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Forty treatments could have ‘little or no benefit’ experts say

24 October 2016

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Forty treatments are of “little or no benefit” to patients according to the Academy of Medical Royal Colleges.

The AOMRC is urging doctors and patients to think about the value of treatments. They  include chemotherapy  which can cause  “further distress” for patients with terminal cancer and plaster casts for small wrist fractures or children’s  “buckle fractures.

The  Choosing Wisely list  also includes x-rays for lower back pain which could be of little benefit if there are no other concerning features.

It was drawn up by experts from eleven medical specialities and patient groups.

The academy’s chairwoman Professor Sue Bailey said: “We all have a duty to look after resources in healthcare, especially when the NHS is under so much pressure, but that’s not the main motivation for this initiative.

“What’s much more important is that both doctors and patients really question whether the particular the particular treatment is really necessary.”

Dame Sue said: “Medical or surgical interventions don’t need to be the only solution offered by a doctor and more certainly doesn’t always mean better.”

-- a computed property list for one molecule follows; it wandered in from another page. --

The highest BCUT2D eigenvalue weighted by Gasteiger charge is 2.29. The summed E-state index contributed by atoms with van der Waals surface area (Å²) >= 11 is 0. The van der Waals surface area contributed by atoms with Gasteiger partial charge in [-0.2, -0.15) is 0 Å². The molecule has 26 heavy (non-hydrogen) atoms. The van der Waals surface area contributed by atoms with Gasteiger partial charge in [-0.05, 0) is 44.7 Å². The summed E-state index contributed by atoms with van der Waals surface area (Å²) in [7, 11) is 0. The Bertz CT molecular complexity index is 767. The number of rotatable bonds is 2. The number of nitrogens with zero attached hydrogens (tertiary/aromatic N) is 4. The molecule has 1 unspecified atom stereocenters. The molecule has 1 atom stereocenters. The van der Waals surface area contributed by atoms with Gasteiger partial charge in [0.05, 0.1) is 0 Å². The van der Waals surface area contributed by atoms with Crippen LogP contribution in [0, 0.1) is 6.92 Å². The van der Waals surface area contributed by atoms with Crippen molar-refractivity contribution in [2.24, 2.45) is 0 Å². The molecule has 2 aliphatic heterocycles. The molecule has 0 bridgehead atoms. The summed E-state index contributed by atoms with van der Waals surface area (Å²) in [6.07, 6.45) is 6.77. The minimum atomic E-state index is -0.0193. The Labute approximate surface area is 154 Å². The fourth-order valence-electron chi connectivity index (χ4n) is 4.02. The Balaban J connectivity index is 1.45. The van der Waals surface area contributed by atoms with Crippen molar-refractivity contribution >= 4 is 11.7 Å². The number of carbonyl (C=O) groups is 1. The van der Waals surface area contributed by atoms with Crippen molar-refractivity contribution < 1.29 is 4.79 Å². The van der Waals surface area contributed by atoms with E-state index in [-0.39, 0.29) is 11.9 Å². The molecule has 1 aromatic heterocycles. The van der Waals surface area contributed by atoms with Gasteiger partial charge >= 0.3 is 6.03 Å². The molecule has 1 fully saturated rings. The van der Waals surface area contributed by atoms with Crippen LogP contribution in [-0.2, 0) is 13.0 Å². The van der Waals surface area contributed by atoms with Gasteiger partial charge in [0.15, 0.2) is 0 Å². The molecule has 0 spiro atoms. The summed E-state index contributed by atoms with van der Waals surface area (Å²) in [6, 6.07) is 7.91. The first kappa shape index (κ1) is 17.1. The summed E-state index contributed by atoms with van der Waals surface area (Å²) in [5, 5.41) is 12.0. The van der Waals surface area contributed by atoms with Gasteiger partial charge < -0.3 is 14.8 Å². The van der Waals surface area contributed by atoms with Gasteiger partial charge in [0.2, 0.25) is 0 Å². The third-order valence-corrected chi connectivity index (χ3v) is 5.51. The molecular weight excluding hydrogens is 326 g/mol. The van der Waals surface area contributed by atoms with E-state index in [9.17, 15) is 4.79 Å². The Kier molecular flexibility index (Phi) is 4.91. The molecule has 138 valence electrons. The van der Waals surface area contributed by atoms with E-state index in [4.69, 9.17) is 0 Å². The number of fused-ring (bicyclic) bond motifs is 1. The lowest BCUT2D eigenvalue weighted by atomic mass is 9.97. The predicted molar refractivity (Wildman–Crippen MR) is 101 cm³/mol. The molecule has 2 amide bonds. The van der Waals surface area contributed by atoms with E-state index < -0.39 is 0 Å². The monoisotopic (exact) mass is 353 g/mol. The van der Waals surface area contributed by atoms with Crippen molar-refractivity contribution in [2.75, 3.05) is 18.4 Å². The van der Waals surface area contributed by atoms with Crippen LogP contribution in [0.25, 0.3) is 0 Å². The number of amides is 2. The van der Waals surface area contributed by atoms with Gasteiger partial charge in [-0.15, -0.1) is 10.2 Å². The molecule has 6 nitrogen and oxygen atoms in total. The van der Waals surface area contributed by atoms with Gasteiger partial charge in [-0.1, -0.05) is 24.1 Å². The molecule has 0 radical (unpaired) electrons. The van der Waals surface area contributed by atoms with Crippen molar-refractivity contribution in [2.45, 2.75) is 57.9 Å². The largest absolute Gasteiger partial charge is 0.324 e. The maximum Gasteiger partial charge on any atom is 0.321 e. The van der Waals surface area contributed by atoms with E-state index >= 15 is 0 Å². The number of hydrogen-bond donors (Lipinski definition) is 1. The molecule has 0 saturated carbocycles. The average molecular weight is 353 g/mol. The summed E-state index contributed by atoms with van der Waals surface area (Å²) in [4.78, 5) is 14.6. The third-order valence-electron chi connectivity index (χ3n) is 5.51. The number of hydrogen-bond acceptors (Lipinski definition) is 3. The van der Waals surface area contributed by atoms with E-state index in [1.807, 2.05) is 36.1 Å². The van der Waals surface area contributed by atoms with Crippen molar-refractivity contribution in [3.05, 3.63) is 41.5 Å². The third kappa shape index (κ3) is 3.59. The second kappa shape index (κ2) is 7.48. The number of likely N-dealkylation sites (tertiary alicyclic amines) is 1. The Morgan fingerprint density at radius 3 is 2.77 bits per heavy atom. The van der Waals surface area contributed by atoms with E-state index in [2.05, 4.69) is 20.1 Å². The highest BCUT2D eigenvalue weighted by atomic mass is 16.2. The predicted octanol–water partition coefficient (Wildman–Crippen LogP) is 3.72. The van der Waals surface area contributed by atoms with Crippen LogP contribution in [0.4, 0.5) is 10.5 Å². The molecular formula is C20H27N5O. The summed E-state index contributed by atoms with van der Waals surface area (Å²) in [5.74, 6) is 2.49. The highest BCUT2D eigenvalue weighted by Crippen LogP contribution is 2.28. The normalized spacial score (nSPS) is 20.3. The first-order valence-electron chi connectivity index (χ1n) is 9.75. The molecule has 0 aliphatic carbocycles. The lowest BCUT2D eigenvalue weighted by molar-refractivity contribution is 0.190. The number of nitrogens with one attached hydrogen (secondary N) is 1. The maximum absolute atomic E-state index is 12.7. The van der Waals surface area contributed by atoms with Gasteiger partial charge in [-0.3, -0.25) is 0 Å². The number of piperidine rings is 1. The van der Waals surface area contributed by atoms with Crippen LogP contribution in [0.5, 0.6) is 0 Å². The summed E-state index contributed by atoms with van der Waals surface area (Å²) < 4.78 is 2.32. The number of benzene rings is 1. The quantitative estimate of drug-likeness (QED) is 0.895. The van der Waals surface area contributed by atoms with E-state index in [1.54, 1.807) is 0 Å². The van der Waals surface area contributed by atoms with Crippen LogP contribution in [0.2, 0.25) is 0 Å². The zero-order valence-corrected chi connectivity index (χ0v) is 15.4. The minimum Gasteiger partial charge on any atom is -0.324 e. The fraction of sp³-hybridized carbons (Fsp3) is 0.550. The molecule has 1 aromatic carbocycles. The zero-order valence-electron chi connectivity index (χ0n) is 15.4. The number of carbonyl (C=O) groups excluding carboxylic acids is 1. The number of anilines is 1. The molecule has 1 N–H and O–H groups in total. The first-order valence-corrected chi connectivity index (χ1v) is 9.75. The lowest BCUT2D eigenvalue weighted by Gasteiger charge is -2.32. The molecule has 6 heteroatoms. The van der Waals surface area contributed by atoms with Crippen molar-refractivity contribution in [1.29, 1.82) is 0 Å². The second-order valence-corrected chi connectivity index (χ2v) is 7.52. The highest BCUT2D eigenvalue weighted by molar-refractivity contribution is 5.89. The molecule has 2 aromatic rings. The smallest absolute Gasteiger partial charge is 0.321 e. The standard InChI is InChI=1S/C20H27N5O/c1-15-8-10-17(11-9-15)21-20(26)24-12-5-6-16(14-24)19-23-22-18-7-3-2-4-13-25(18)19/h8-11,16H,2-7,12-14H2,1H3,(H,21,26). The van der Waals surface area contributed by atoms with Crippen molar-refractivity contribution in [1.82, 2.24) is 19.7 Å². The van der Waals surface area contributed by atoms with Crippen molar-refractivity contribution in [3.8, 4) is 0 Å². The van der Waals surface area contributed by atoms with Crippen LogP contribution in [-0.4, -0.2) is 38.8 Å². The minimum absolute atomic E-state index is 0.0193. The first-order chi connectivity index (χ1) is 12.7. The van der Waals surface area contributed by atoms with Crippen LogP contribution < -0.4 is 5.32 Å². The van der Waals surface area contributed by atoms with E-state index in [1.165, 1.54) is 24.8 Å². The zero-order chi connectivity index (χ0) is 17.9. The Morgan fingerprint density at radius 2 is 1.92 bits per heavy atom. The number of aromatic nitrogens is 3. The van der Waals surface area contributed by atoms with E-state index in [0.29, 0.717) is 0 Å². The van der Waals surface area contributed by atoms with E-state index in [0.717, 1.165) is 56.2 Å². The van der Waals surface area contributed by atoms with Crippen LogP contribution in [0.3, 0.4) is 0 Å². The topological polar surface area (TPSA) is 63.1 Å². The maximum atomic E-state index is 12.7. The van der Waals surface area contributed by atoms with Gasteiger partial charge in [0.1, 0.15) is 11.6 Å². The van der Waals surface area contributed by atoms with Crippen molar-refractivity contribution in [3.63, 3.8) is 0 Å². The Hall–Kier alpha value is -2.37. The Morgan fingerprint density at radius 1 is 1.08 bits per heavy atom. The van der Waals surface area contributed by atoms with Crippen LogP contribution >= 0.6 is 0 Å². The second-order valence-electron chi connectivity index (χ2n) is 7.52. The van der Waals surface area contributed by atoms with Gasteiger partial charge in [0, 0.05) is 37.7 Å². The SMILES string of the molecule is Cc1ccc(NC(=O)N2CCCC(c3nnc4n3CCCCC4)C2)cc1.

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She said patients should ask five key questions about treatment.

They should ask if they need it, what the risks  and possible side effects are, if there are simpler, safer options and what would happen if they do nothing.

The academy questioned the value of routine prostate cancer screening using the Prostate Specific Antigen (PSA) test which could bring unnecessary anxiety and “does not lead to longer life.”

However Prostate Cancer UK said the PSA test should be given to men over 50 who request it. The charity’s head of policy Karen Stalbow said it agreed that the PSA test is not appropriate for a UK-wide screening programme.

She added: “Until we have a test that can enable effective risk-based screening the PSA test is the best step towards a diagnosis of the disease.”

No man should be turned away if they want the test after talking about the prods and cons with their doctor.

“We also suggest that healthcare professionals discuss the test with men from  the age of 45 if they are at higher risk due to being of black ethnicity or having a family history of the disease.”

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